It does seem to me that it would be useful to construe @facs so that it could refer to other kinds of facsimiles as well, since otherwise there's no provision for them. For instance, to link paragraphs of text or individual poems to the audio files of someone reading them aloud--this seems like a useful application of the idea of "facsimile". I confess I had in my head that that this was already the intended usage of @facs but looking at the Guidelines I see I'm wrong…
This may be a separate question, though, from that of whether @facs is right for your usage with <timeline> here.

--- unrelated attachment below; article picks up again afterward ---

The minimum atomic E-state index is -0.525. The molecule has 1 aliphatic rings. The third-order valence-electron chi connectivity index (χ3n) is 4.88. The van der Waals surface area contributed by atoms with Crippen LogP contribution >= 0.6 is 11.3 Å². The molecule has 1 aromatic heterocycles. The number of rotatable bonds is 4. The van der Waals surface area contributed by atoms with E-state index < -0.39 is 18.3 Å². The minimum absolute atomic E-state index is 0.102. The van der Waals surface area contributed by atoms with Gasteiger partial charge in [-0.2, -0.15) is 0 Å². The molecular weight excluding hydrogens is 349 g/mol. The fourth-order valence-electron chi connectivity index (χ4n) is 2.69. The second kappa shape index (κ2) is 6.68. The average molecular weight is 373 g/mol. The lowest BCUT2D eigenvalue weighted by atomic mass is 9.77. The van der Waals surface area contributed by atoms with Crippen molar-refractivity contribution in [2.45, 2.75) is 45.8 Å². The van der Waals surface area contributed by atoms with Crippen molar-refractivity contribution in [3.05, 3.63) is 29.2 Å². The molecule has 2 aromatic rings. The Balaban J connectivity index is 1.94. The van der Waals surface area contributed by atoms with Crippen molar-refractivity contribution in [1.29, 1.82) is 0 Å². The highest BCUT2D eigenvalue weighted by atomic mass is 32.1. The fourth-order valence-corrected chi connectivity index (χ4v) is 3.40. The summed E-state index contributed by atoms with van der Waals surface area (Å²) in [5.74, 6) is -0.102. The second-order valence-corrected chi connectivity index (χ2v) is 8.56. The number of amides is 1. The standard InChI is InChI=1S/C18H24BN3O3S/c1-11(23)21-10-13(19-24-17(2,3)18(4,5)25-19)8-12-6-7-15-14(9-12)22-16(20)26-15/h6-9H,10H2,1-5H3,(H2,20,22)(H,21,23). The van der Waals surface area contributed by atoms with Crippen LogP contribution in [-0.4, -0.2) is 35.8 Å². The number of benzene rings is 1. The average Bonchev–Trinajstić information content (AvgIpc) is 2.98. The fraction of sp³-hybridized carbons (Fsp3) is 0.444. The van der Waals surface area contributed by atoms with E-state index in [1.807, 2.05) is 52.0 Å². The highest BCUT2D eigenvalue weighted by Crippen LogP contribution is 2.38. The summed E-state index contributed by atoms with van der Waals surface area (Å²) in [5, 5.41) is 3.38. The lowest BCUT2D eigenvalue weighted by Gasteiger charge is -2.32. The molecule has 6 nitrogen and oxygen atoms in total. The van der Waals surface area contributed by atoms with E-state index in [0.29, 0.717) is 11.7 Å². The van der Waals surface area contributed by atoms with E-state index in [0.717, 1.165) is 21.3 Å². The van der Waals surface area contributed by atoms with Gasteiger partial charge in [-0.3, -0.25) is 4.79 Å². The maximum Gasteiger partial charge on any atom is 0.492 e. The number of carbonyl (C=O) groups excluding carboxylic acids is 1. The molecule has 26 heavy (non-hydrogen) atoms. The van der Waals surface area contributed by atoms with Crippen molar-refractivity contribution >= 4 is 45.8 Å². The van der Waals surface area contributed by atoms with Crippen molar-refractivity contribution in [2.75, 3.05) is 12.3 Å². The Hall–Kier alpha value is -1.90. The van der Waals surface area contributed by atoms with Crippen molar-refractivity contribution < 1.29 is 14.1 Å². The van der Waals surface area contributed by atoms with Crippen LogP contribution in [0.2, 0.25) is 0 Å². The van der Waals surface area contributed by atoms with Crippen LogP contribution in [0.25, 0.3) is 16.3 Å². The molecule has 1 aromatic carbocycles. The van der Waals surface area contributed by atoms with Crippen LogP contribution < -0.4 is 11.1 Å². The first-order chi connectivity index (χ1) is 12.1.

best wishes, Julia
On Oct 23, 2011, at 4:35 AM, Sebastian Rahtz wrote:
> On 23 Oct 2011, at 05:40, Syd Bauman wrote:
>>> We're making some use of <timeline> for a project at Oxford to
>>> synchronise text and audio, and miss three things:
>>> a) the facility to point to an audio file
>> Isn't that the purview of facs=?
> that seems stretching @facs a bit from "points to all or part of an image". you think
> we should extend the definition of that?